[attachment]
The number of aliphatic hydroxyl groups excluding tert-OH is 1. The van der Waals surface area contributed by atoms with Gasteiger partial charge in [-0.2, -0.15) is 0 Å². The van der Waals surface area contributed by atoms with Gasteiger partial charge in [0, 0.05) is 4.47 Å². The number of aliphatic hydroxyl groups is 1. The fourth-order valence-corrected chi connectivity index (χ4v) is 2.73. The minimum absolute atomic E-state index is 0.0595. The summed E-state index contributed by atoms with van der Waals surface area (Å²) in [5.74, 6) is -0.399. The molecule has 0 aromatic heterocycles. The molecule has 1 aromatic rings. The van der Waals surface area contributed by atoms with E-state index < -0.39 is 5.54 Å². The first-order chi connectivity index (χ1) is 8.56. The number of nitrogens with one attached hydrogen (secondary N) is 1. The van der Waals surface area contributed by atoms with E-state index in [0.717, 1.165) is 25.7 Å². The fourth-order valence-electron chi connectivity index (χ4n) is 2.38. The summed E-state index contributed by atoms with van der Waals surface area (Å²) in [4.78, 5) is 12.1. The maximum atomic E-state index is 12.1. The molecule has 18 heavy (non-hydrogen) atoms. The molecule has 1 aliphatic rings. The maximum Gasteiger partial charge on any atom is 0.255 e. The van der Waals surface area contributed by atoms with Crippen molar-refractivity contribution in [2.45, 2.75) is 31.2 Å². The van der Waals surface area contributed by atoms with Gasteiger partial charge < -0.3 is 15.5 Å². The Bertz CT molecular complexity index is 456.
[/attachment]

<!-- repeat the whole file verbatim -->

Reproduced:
The number of aliphatic hydroxyl groups excluding tert-OH is 1. The van der Waals surface area contributed by atoms with Gasteiger partial charge in [-0.2, -0.15) is 0 Å². The van der Waals surface area contributed by atoms with Gasteiger partial charge in [0, 0.05) is 4.47 Å². The number of aliphatic hydroxyl groups is 1. The fourth-order valence-corrected chi connectivity index (χ4v) is 2.73. The minimum absolute atomic E-state index is 0.0595. The summed E-state index contributed by atoms with van der Waals surface area (Å²) in [5.74, 6) is -0.399. The molecule has 0 aromatic heterocycles. The molecule has 1 aromatic rings. The van der Waals surface area contributed by atoms with E-state index < -0.39 is 5.54 Å². The first-order chi connectivity index (χ1) is 8.56. The number of nitrogens with one attached hydrogen (secondary N) is 1. The van der Waals surface area contributed by atoms with E-state index in [0.717, 1.165) is 25.7 Å². The fourth-order valence-electron chi connectivity index (χ4n) is 2.38. The summed E-state index contributed by atoms with van der Waals surface area (Å²) in [4.78, 5) is 12.1. The maximum atomic E-state index is 12.1. The molecule has 18 heavy (non-hydrogen) atoms. The molecule has 1 aliphatic rings. The maximum Gasteiger partial charge on any atom is 0.255 e. The van der Waals surface area contributed by atoms with Crippen molar-refractivity contribution in [2.45, 2.75) is 31.2 Å². The van der Waals surface area contributed by atoms with Gasteiger partial charge < -0.3 is 15.5 Å². The Bertz CT molecular complexity index is 456.